Salman Abedi, the suicide bomber involved in the recent attack in Manchester, is known to have attended Salford University. In 2014, Abedi began studying a business and management course. He attended lectures for two years but eventually dropped out of the course and did not complete his degree. If he had continued his studies, he would have graduated this summer.
Before his attack, Abedi made trips to Libya and Syria, where he is understood to have fought alongside jihadists. French Interior Minister Gerard Collomb and British Home Secretary Amber Rudd have confirmed that Abedi’s links to ISIS were known to the British and French intelligence services.
Dr Sam Grogan, the university’s Pro-Vice Chancellor Student Experience, said: “All at the University of Salford are shocked and saddened by the events of last night. Our thoughts are with all those involved, their families and their friends.” He added, “We have provided, and continue to provide, support to all students and staff who have been affected.”
However, the atmosphere at Salford University has been decidedly hostile towards official efforts to combat radicalisation. Two years ago, the university’s former vice chancellor Martin Hall, criticised Prevent in a piece for the Times Higher Education website. He warned that the programme could “anger and radicalise students” and suggested that the strategy implied “simply by virtue of holding Islamic beliefs, a person is more likely to become a terrorist.” The University of Salford has since said that Mr Hall’s personal views do not represent the university.
Yet other elements within the University take the same approach. In February 2016, Salford University Students’ Union passed a motion to boycott the UK’s Prevent strategy, as part of the NUS campaign ‘Students not Suspects’. Minutes from the meeting at which the decision was made show that students feared the policy “demonised” Muslims, and resolved to “not engage with the Prevent strategy.” In practice, this means that officers at Salford Students’ Union will not report radicalised students to the authorities. It also commits them to educating students about the supposedly harmful impact of Prevent. Student unions at multiple UK universities have also voted to join this campaign.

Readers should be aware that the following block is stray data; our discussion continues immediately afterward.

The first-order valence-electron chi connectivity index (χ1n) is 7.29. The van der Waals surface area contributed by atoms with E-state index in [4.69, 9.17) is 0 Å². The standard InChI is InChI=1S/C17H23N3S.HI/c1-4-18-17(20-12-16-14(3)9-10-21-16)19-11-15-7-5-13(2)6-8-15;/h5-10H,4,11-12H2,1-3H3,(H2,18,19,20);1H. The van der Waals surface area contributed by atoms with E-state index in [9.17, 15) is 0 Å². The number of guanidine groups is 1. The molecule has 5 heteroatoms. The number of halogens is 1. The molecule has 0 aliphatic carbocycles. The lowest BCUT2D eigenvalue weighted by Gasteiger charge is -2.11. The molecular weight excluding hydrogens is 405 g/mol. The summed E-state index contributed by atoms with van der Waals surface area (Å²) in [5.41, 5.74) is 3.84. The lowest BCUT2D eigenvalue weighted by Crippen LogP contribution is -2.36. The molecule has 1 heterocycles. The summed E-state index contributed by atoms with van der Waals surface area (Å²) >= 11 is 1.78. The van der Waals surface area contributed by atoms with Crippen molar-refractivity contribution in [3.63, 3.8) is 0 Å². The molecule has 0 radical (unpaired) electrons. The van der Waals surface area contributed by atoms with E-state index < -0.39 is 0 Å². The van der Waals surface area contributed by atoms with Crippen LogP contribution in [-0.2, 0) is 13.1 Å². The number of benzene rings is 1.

Controversial groups such as CAGE, an organisation which has defended convicted terrorists, work closely with the NUS. Student Rights has previously written about both of these organisations. Representatives of CAGE and the NUS continue to propagate myths and misconceptions about the Prevent Strategy. They claim that Prevent constitutes state-sponsored Islamophobia and racism, encourages lecturers to spy on students, and silences opposition to the government.
Salford University has also given a platform to Abdullah al-Andalusi, a speaker with controversial views. He was allowed to speak in March 2015 despite a record of statements, such as “Democracy, Secularism, Feminism, Humanism and Freedom [are] blatantly un-Islamic concepts”. He has since edited his blog to remove these phrases. However, he has also claimed there is an ongoing Western effort “aimed at further subjugating and weakening … the cause of Islam”.
It is deeply disturbing to think that opposition to the UK’s counter-extremism strategy, and the early intervention it enables, may have contributed to an awful tragedy.
We at Student Rights are pleased that the University of Salford has distanced itself from Mr Hall’s remarks. However, more must be done if Salford is to play a positive role. Although Prevent is not immune from legitimate criticism, it is the best strategy for safeguarding vulnerable students from being radicalised. Many of the arguments levelled against Prevent do not stand up to basic scrutiny. We have addressed many of these points in our 2015 report ‘Preventing Prevent? Challenges to Counter-Radicalisation Policy On Campus’.